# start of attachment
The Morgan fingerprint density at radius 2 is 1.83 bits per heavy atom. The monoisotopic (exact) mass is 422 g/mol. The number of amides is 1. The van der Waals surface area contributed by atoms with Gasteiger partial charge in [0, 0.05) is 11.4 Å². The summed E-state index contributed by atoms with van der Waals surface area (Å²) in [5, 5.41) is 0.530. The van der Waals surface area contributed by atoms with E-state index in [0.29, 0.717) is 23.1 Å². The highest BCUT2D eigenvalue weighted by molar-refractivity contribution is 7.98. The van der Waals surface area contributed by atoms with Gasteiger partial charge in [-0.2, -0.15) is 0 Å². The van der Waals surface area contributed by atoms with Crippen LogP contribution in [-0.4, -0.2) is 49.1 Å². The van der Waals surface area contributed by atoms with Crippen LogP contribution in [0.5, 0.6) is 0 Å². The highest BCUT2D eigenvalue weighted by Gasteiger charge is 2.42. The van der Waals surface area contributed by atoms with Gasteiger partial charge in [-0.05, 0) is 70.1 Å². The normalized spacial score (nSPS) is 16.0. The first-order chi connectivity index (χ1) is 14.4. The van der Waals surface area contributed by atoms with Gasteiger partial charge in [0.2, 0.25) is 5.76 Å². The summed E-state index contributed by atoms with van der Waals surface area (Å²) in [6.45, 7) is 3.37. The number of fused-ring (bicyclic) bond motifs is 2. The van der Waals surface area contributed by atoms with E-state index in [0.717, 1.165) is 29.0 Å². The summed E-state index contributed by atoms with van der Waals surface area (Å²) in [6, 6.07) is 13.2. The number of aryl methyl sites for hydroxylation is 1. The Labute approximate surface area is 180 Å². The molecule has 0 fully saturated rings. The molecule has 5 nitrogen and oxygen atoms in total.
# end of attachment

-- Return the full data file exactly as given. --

The Morgan fingerprint density at radius 2 is 1.83 bits per heavy atom. The monoisotopic (exact) mass is 422 g/mol. The number of amides is 1. The van der Waals surface area contributed by atoms with Gasteiger partial charge in [0, 0.05) is 11.4 Å². The summed E-state index contributed by atoms with van der Waals surface area (Å²) in [5, 5.41) is 0.530. The van der Waals surface area contributed by atoms with E-state index in [0.29, 0.717) is 23.1 Å². The highest BCUT2D eigenvalue weighted by molar-refractivity contribution is 7.98. The van der Waals surface area contributed by atoms with Gasteiger partial charge in [-0.2, -0.15) is 0 Å². The van der Waals surface area contributed by atoms with Crippen LogP contribution in [-0.4, -0.2) is 49.1 Å². The van der Waals surface area contributed by atoms with Crippen LogP contribution in [0.5, 0.6) is 0 Å². The highest BCUT2D eigenvalue weighted by Gasteiger charge is 2.42. The van der Waals surface area contributed by atoms with Gasteiger partial charge in [-0.05, 0) is 70.1 Å². The normalized spacial score (nSPS) is 16.0. The first-order chi connectivity index (χ1) is 14.4. The van der Waals surface area contributed by atoms with Gasteiger partial charge in [0.2, 0.25) is 5.76 Å². The summed E-state index contributed by atoms with van der Waals surface area (Å²) in [6.45, 7) is 3.37. The number of fused-ring (bicyclic) bond motifs is 2. The van der Waals surface area contributed by atoms with E-state index in [0.717, 1.165) is 29.0 Å². The summed E-state index contributed by atoms with van der Waals surface area (Å²) in [6, 6.07) is 13.2. The number of aryl methyl sites for hydroxylation is 1. The Labute approximate surface area is 180 Å². The molecule has 0 fully saturated rings. The molecule has 5 nitrogen and oxygen atoms in total.